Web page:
We designed this site so the necessary instructions are shown as you proceed through the election set-up process. First you choose an overall election method, and then more instructions are given as you set-up specific ballots for that election. The information below is intended to broaden those instructions.
Tier 1-4 methods have an Election Dashboard. Each account has a top-level dashboard to view all of the Tier-1-4 elections set-up under that account. One can then click through to a dashboard to see a table with a record of every vote in a specific election. A specific voter's choices cannot be viewed in the dashboard.
The purpose of an Election Dashboard is to double-check and manage who votes. A dashboard is also where you can close the voting for some elections, as well as delete past elections.
For a Tier 1 election, an administrator can ask for voters to input their names. Any names that are input that do not match group records, for example, can be excluded from the count. If in a Tier 3 election a link is sent to a person who is later found to no longer be a member of the group, but they voted anyway, that vote can be disallowed in the Election Dashboard. Also, any vote where the voter screening system did not function properly, a provisional ballot can be cast. Provisional votes are initially marked as "?" in the dashboard and would not be included in the vote totals. Using the dashboard, an Election Administrator can accept or reject a provisional vote from the vote tally.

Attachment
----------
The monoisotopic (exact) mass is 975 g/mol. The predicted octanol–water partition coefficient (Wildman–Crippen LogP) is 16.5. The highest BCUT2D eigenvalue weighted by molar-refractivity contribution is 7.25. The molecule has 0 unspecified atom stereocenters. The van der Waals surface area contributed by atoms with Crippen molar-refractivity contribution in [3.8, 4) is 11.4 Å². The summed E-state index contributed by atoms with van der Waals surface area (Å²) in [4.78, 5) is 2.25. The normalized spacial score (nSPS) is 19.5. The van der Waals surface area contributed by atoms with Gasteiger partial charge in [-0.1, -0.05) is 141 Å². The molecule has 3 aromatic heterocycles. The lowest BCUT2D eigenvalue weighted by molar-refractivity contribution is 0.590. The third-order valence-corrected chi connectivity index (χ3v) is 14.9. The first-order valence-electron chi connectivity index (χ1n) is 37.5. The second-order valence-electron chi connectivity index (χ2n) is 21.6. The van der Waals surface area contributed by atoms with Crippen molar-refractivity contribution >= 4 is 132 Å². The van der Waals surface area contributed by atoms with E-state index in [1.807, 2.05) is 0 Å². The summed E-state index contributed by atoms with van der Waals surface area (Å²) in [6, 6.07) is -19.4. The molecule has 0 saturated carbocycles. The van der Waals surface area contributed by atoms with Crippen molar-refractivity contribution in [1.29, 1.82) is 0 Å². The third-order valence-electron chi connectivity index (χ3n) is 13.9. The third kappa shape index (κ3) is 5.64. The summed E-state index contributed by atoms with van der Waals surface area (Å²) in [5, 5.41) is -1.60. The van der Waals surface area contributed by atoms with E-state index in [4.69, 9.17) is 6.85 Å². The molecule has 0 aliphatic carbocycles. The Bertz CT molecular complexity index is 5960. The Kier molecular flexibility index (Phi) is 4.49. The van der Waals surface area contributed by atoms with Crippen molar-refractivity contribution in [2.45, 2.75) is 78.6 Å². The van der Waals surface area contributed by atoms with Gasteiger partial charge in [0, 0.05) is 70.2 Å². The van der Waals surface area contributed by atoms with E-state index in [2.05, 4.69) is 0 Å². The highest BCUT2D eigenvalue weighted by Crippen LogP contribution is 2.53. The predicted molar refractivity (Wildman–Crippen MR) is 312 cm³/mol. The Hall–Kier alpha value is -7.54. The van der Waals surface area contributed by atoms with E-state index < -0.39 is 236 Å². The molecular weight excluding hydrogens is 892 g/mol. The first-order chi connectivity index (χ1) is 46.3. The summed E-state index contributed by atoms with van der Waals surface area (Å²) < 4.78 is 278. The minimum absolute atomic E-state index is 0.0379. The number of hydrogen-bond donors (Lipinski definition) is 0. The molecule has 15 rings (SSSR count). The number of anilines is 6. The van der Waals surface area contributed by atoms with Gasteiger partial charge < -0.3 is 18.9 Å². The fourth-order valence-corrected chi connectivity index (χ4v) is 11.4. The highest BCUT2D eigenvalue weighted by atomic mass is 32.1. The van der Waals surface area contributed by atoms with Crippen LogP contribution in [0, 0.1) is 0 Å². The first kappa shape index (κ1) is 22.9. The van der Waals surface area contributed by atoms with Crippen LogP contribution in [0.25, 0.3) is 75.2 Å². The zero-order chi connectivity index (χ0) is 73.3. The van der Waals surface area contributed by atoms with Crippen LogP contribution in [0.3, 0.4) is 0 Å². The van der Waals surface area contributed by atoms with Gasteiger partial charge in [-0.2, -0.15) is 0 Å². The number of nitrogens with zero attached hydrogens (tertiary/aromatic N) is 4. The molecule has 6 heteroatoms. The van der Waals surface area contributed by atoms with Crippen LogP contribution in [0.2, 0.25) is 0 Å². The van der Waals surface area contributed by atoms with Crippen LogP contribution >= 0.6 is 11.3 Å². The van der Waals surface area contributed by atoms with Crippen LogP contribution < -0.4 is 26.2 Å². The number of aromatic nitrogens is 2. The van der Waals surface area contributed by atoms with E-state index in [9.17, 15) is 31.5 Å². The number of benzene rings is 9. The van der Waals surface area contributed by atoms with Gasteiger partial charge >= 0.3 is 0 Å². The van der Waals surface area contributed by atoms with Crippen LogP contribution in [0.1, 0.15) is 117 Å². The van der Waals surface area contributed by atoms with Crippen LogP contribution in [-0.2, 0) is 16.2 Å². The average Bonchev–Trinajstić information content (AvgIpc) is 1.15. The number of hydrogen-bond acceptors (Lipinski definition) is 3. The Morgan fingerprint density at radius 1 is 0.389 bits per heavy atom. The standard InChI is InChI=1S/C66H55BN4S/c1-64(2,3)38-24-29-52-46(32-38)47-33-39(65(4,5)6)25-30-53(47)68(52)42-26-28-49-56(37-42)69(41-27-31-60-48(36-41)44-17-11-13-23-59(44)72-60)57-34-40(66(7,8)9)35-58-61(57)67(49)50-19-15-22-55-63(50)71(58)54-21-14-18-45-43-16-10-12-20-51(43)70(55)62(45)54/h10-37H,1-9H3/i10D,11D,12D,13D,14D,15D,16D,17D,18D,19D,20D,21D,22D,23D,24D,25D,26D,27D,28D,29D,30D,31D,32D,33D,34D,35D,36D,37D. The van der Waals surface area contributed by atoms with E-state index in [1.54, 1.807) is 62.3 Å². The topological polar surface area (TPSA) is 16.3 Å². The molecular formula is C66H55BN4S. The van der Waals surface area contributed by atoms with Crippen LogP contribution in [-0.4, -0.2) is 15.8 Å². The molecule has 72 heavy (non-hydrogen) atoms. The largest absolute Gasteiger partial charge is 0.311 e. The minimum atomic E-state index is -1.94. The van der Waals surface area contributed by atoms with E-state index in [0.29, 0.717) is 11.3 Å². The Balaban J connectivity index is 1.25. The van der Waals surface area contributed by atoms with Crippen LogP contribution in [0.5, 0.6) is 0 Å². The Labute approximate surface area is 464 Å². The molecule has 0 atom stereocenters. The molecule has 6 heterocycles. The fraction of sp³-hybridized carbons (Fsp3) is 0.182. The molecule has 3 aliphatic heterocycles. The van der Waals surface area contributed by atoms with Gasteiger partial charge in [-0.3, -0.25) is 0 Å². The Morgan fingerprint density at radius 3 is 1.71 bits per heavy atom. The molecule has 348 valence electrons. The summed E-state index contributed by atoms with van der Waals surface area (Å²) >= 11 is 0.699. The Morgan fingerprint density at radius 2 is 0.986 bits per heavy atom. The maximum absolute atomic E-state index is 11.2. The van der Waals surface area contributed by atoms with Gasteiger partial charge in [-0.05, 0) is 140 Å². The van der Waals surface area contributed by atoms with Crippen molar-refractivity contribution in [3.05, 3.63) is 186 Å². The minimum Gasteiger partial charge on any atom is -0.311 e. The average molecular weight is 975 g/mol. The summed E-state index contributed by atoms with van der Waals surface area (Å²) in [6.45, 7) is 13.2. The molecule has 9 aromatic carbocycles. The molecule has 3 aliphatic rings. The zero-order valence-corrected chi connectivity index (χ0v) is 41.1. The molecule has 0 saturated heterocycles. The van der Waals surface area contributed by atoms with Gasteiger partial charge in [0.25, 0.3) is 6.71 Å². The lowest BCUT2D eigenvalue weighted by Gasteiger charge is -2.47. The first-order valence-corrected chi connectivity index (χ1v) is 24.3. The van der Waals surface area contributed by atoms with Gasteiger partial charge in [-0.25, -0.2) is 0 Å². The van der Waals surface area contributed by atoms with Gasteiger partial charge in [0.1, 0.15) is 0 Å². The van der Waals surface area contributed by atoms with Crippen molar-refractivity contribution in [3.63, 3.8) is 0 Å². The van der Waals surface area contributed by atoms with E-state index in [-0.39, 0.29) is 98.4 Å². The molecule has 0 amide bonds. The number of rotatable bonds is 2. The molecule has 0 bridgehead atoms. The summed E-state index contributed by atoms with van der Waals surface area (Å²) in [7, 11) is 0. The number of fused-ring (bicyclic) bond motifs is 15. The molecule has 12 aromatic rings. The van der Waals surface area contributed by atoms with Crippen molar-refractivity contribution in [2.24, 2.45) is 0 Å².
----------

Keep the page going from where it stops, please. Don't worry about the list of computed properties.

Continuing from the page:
Top-level Account Dashboard:
In Tiers 1-4, Election Administrators have a choice of whether to ask voters to input their first and last names or not. Names are not confirmed in any way, and a voter can input anything or leave the fields blank. For lower tiers, asking a voter input their name may help the process of double-checking voter information on the dashboard. However, when Tier 3 links, codes or Member IDs are used, there may not be a benefit for the Election Administrator to so easily view a name that corresponds to a cast vote. As with all the choices setting up an election on RCV123, there is no one-size-fits-all answer, and each of the choices has a trade-off.
We strongly recommend Election Administrators set-up small test elections and obtain a few votes on whatever types of devices and in whatever type of situation the vote will be conducted - in person or remote, on phones, on shared computers, on individual laptops, or on a K-12 school or college email system. RCV123 is a free service, so there's no reason not to set up as many test elections as you want and give them a try.
In the US, not everyone is used to the concept of a multi-winner, ranked election. Think of it as selecting five candidates for equal seats on a non-profit's Board of Directors out of perhaps 20 contenders. This is different from having, for example, one seat on the board for each of five regions, and having a separate ranked-choice election for each specific regional board seat. There are a lot of subtle differences to consider. Follow this LINK to two classic videos explaining single-winner and multi-winner ranked choice.